Arms traders have gathered this week in Auckland for a weapons expo. Kiwis should be standing up to the global arms trade, not embracing it, writes Thomas Gregory.
This week Auckland is playing host to the New Zealand Defence Industry Association Forum at the ANZ Viaduct Centre, bringing together arms dealers from around the world for what is essentially a glorified weapons exhibition.
This year the forum is sponsored by Lockheed Martin, who recently gained congressional approval to sell 600 Patriot-PAC-3 air defence missiles in a deal estimated to be worth $5.4 billion.
As well as being the world’s largest weapon’s manufacturer, Lockheed Martin were recently awarded a $446 million contract to upgrade the Te Mana and Te Kaha frigates – a process that is running behind and massively over-budget.
It is easy to see why the government might want a slice of this very lucrative pie. Figures released by the Stockholm International Peace Research Institute (SIPRI) show that the total value of the global arms trade in 2014 was at least US$94.5 billion – the actual figure is almost certain muchly higher – and that the combined revenue of the world’s leading weapons manufacturers was more than US$400 billion.
But there comes a point when the lives of innocent people must be put before military prestige and economic greed. Many of us were shocked to discover our own exposure to the global arms trade earlier this year when it was revealed that a big chunk of the money we had put aside for our retirement was invested in companies producing cluster bombs, landmines and nuclear weapons.
The steady stream of horrifying images and devastating news reports that have poured out of Yemen this past year should have provided an urgent wake-up call to anyone who is yet to be convinced about the chaos and carnage caused by the global arms trade.
This conflict has been raging for less than two years but already more than 10,000 civilians have been killed or injured, and at least three million people have been forcibly displaced.
The situation is now so dire that the United Nations has described it as a “humanitarian catastrophe“, warning that more than 21 million people are in need of aid or assistance. These concerns have been echoed by the aid agencies working desperately to provide some sort of relief, with Oxfam arguing that the country’s infrastructure lies in tatters and Save the Children declaring that one in three under-fives is suffering from acute malnutrition.
What is particularly disturbing about these statistics is the fact our allies in the region are responsible for the vast majority of civilian deaths, with one report suggesting that a third of Saudi-led strikes have hit civilian targets, including schools, hospitals and mosques.
In one particularly notorious incident, an Oxfam warehouse containing vital humanitarian aid was destroyed by Saudi planes even though they had been given the coordinates in advance of the attack. More recently, an airstrike in Hodeidah is reported to have killed 26 civilians and injured another 60 people during an attack on Houthi rebels occupying the city’s presidential palace.
It is important to recognise that these are not innocent mistakes or unexpected errors. These airstrikes are thought to be responsible for at least 60 percent of the civilians killed in this campaign, with Amnesty International accusing the Saudi-backed coalition of “failing to distinguish between military targets and civilian objects”.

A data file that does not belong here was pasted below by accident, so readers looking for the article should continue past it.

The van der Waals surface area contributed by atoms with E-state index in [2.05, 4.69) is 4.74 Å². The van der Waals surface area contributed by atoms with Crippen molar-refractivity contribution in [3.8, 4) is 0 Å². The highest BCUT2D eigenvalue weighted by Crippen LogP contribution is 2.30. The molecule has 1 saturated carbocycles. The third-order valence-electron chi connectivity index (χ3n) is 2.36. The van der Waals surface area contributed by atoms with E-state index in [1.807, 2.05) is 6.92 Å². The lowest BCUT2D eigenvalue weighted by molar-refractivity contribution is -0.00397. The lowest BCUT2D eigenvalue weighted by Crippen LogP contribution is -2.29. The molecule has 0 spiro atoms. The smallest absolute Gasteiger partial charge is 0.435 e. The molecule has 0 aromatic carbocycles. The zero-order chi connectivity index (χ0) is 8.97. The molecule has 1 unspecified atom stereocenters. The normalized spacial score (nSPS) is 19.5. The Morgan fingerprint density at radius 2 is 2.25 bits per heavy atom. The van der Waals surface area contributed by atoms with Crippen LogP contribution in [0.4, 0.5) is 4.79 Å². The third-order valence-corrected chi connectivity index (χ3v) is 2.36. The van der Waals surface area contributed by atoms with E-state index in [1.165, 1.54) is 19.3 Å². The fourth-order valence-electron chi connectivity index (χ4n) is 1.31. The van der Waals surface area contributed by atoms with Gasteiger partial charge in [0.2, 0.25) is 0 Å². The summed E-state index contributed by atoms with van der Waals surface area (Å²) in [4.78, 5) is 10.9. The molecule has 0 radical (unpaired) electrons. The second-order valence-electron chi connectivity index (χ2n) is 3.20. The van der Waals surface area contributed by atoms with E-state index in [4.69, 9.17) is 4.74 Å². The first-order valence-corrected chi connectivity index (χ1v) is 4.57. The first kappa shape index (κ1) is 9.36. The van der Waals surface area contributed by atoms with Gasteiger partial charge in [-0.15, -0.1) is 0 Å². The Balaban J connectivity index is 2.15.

Researchers from Human Rights Watch have documented at least 70 airstrikes that were unlawful because planners deliberately targeted civilian objects or failed to distinguish between legitimate and illegitimate targets. They also found evidence that seven different types of internationally-banned cluster munitions have been used in at least 19 separate incidents.
Rather than condemn these unlawful acts, the international community has opted to aid and abet the perpetrators by increasing the sales of weapons to Saudi Arabia. As well as sending military officials to provide advice on targeting techniques, the UK has licensed more than £3.3bn of arms sales to the Saudis, including British-made combat aircraft, precision guided munitions and electronic surveillance equipment. The United States has sold more than $100 billion worth of weapons to Saudi Arabia since Obama took office, including a recent $1.3 billion deal that included 22,000 bombs and munitions.
These deals have been condemned by politicians and activists from across the political spectrum. In the UK, two select committees have called on the government to suspend all arms sales to Riyadh, expressing concern that “support for the coalition, principally through arms sales, is having the effect of conferring legitimacy on its actions”.
In the United States, Senator Chris Murphy led a bipartisan challenge to the most recent contract, noting that ‘there is really no way this bombing campaign could happen without United States participation’.
Unfortunately, we have not seen the same level of debate in New Zealand, despite the valiant efforts of protestors to draw attention to the cause.
Although our contribution to the global arms trade may be relatively small, a number of Kiwi companies are intimately involved with the production of armaments.
New Zealand has a proud reputation for doing for what is right, even if it means going against the grain and standing up to our allies. Rather than using our status to fight for peace and justice in an increasingly dark and dangerous world, it seems that the government is much more interested in cosying up to the rich and powerful while finding new ways to make a quick buck from the suffering of others.
Dr Thomas Gregory is a lecturer in Politics and International Relations at the University of Auckland. He will be joining the March for Peace this Saturday 19 November, beginning in Aotea Square at 2pm